Transitions: 5 Steps to Help You Leave Home

Moving_forwards_by_captivatedimagesIn this article, Journalist and Guest Blogger Jessica Morris reflects on, and gives valuable advice about the process of leaving home, both from the perspective of the young person and their parent.

Leaving home is a natural step in the process of growing up. Aside from the obvious act of physically leaving your parent’s house, there is a progression prior to this. Getting your driver’s license and then a car stretches the bond a teen has with their parent; they are given a sense of independence. Likewise, when a teen gets a job and their own income, this also alters the parent/child relationship dramatically. And after the child leaves school, there is an innate sense that they are free to do as they choose. After a while, the young adult feels as though they are a boarder in their parent’s house. They may still rely on their parents in times of trouble, but they are now able to facilitate their own life. Therefore, the act of moving away from home routinely follows these steps.

A young adult will be excited to live their own life, but may be unprepared for the realities of true adulthood. As someone who “left the nest” relatively late, 23 years old to be exact, I have had to adjust to becoming totally independent as I moved across the globe. Aside from the normal pressures of moving away from home, I have also had to adjust to a new community, a new residence and a new job. While I am still adjusting to life in Florida, there are five things I have found fundamental during my transition from home. I believe many of these also reflect the changes and challenges other young adults go through. So for all the parents who are concerned for your ‘babies' welfare, take note of these points and young adults, read these and allow yourself to relax. Transition is always difficult, but these five steps might make it a little easier.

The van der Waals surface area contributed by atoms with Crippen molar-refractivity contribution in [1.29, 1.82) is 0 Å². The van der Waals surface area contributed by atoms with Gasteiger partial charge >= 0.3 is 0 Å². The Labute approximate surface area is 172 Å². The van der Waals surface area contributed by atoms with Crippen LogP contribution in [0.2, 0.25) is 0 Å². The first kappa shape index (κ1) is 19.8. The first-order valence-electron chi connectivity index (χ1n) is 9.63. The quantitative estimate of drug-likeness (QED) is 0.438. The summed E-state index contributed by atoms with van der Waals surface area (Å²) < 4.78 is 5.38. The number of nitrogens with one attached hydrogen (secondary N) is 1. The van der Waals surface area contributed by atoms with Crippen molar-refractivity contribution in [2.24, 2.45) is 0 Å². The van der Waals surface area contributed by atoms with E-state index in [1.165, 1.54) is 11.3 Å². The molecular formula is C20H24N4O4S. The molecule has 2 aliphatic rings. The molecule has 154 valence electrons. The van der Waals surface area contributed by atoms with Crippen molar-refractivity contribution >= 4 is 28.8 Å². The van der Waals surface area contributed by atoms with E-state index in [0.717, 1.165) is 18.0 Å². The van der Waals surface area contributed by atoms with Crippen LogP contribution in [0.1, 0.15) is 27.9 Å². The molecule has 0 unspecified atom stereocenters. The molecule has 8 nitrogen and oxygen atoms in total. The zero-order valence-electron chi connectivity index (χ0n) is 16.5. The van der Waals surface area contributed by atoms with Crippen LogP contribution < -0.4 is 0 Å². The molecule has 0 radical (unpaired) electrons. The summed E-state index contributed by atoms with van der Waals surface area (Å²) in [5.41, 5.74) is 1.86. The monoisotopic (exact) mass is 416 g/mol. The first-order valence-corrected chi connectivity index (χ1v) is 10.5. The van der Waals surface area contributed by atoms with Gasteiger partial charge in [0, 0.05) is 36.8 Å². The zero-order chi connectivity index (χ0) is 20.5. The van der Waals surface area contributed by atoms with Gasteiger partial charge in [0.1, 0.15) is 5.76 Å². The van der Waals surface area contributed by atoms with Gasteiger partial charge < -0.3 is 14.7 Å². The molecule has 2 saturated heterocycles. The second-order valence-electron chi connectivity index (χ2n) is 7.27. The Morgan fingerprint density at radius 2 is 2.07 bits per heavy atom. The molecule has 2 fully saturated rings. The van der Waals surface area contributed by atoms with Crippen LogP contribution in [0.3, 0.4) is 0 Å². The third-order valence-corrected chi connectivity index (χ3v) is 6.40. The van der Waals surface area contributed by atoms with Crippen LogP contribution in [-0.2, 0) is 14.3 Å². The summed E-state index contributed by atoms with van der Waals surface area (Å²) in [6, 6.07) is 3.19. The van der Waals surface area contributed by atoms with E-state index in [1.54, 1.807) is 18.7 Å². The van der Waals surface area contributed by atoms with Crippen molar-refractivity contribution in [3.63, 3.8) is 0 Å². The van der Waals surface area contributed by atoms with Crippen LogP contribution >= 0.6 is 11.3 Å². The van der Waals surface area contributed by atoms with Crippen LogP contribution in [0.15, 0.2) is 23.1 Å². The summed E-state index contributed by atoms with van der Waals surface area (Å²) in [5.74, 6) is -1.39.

1. Stay in contact with home

This may sound simple, but the balancing act of investing in the lives of your friends and family while also developing your new life is a challenge you will constantly juggle. Make time to contact those you are close too. It will be difficult, but fight to keep the relationships that matter. You will inevitably lose contact with some people, this is normal. Don’t allow yourself to become bitter about this; it is a natural part of life.
Parents don't force your relationship; let your child initiate contact. Give them the space they need to start their own life. Begin to develop an adult relationship rather than one purely reliant on your care of them.

2. Develop new relationships
Moving away from your community can be lonely, so make a point to reach out to new people. Housemates, colleagues, sports teams or church groups are excellent ways to meet likeminded people. Step out and purposely develop relationships. This is a new chapter in your life, embrace it.

3. Take time for you